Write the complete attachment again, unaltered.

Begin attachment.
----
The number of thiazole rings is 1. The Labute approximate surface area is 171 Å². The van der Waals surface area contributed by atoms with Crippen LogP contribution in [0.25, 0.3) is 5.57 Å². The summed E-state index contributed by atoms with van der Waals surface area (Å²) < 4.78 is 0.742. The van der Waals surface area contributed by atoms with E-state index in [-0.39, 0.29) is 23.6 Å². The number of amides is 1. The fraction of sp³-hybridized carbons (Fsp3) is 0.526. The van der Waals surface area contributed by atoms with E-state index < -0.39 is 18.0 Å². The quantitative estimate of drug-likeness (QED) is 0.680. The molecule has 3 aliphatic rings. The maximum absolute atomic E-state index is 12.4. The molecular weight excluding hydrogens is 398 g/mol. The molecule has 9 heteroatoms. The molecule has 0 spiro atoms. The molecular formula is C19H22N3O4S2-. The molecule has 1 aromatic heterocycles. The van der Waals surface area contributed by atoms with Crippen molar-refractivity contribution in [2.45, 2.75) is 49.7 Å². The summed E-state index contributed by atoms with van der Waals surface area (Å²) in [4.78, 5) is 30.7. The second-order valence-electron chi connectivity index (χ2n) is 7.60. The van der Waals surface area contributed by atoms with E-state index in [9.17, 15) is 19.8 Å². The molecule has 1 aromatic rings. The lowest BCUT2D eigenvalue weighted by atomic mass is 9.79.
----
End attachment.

The number of thiazole rings is 1. The Labute approximate surface area is 171 Å². The van der Waals surface area contributed by atoms with Crippen LogP contribution in [0.25, 0.3) is 5.57 Å². The summed E-state index contributed by atoms with van der Waals surface area (Å²) < 4.78 is 0.742. The van der Waals surface area contributed by atoms with E-state index in [-0.39, 0.29) is 23.6 Å². The number of amides is 1. The fraction of sp³-hybridized carbons (Fsp3) is 0.526. The van der Waals surface area contributed by atoms with E-state index < -0.39 is 18.0 Å². The quantitative estimate of drug-likeness (QED) is 0.680. The molecule has 3 aliphatic rings. The maximum absolute atomic E-state index is 12.4. The molecular weight excluding hydrogens is 398 g/mol. The molecule has 9 heteroatoms. The molecule has 0 spiro atoms. The molecular formula is C19H22N3O4S2-. The molecule has 1 aromatic heterocycles. The van der Waals surface area contributed by atoms with Crippen molar-refractivity contribution in [2.45, 2.75) is 49.7 Å². The summed E-state index contributed by atoms with van der Waals surface area (Å²) in [4.78, 5) is 30.7. The second-order valence-electron chi connectivity index (χ2n) is 7.60. The van der Waals surface area contributed by atoms with E-state index in [9.17, 15) is 19.8 Å². The molecule has 1 aromatic rings. The lowest BCUT2D eigenvalue weighted by atomic mass is 9.79.